Tuesday, July 29, 2014

Is Your Resume Falling Into The Black Hole?



Ponder This

  • Would you expect to eat a great meal without recipes to guide your cooking efforts? I don't think so.
  • Would you expect to get to the end zone on a football field without a book of plays? Of course not.
  • Would you expect to create beautiful music on a piano without ever having taken piano lessons? Not a chance.
  • Would you expect to create software without knowing how to write code? Highly unlikely.

For a technology professional, writing a resume that requires a mix of technical writing, business writing and creative writing simultaneously is generally not part of the gifted technology professional’s skill set. It’s not only okay to get help with this project, it’s a smart move.

What is a “Great Resume”?

  • A resume that can be reviewed and understood in 5-15 seconds.
  • A resume that is written with the resume’s audience in mind. 
  • A resume that does not have to be interpreted by its intended audience.
  • A resume that is written in a clean, clear and logical manner.
  • A resume that is written in a language its audience can understand.
  •  A resume that opens interview doors.

Is your resume opening doors or is it falling into the Black Hole where Resumes Go To Die?

Some persistent people invest hours upon hours to send out hundreds of resumes to not get results.  If your resume isn't getting results, doesn’t it make sense to determine if there might be something you could do to re-position your resume so it does get results?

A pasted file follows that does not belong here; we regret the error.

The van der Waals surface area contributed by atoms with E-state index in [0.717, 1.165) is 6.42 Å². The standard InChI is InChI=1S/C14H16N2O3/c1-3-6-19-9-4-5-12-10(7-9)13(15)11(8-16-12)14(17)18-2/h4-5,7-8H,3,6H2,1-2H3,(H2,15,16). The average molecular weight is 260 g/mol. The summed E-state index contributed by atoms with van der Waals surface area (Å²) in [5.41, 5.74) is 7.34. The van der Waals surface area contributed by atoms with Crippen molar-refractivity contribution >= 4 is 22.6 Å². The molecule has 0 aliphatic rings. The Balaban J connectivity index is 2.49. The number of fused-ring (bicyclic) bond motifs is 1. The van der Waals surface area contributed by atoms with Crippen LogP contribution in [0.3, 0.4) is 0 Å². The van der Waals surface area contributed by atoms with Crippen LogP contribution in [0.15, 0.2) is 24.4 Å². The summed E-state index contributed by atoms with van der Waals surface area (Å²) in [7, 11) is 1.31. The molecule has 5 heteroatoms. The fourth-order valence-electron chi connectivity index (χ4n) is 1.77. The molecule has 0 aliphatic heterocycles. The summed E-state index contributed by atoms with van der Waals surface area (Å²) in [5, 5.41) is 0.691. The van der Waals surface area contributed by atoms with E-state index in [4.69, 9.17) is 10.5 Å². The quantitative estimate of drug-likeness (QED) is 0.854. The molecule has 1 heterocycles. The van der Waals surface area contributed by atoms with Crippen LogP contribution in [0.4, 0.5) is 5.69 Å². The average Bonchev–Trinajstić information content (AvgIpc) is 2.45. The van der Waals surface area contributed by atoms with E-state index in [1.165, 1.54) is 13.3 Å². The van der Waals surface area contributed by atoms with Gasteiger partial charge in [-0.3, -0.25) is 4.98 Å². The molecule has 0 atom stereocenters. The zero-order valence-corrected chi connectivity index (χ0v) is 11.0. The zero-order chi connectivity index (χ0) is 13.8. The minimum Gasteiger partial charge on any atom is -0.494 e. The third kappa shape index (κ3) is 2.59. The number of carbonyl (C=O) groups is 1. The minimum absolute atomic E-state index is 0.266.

Here are some of the elements / people a resume has to satisfy before you’ll be granted an interview.

Applicant Tracking Systems

Your resume’s audience includes many different people and an applicant tracking system.  Every company uses some kind of applicant tracking system.  Be sure that your resume plays nicely with all applicant tracking systems or you won’t get interviews. 

The Check Box Person

Once your resume lands in an applicant tracking system, the first person who will likely review your resume will be a check box person.  This person very likely will not understand your background but they've been given a check list of criteria to find on your resume.  Is your resume written in such a way that it is easy for the check box person to check boxes?

Your Resume’s Audience

Your resume should be written for the audience of people who will potentially review your resume.  Some of your audience will have technical backgrounds.  What about the part of your audience that crunches numbers or interprets laws and does not have a technical background?

Does all of your resume’s audience speak your language of acronyms and abbreviations?  If not, why would you load your resume with a language that your audience doesn’t understand?

5-15 Seconds

Did you know that your resume will generally receive 5-15 seconds of attention before someone in your resume’s audience makes a decision to trash it or take action on it?  A recent study from The Ladders suggests that your resume gets 6 seconds of a recruiter’s attention before a decision is made.

Bottom Line

Can someone in your resume's audience review your current resume and gain an understanding of who you are, where you are, how to contact you, how you’re educated, how you’re certified or credentialed and what you’re great at in 5-15 seconds? 

If not, your resume may not achieve desired results.

Solution

If I’ve identified a potential stumbling block for you, there is a solution.

Visit the 1 Hour Resume Coaching page on the Security Job Coach website and you’ll quickly learn how many of your peers are addressing their desire to build a resume that opens resume doors.




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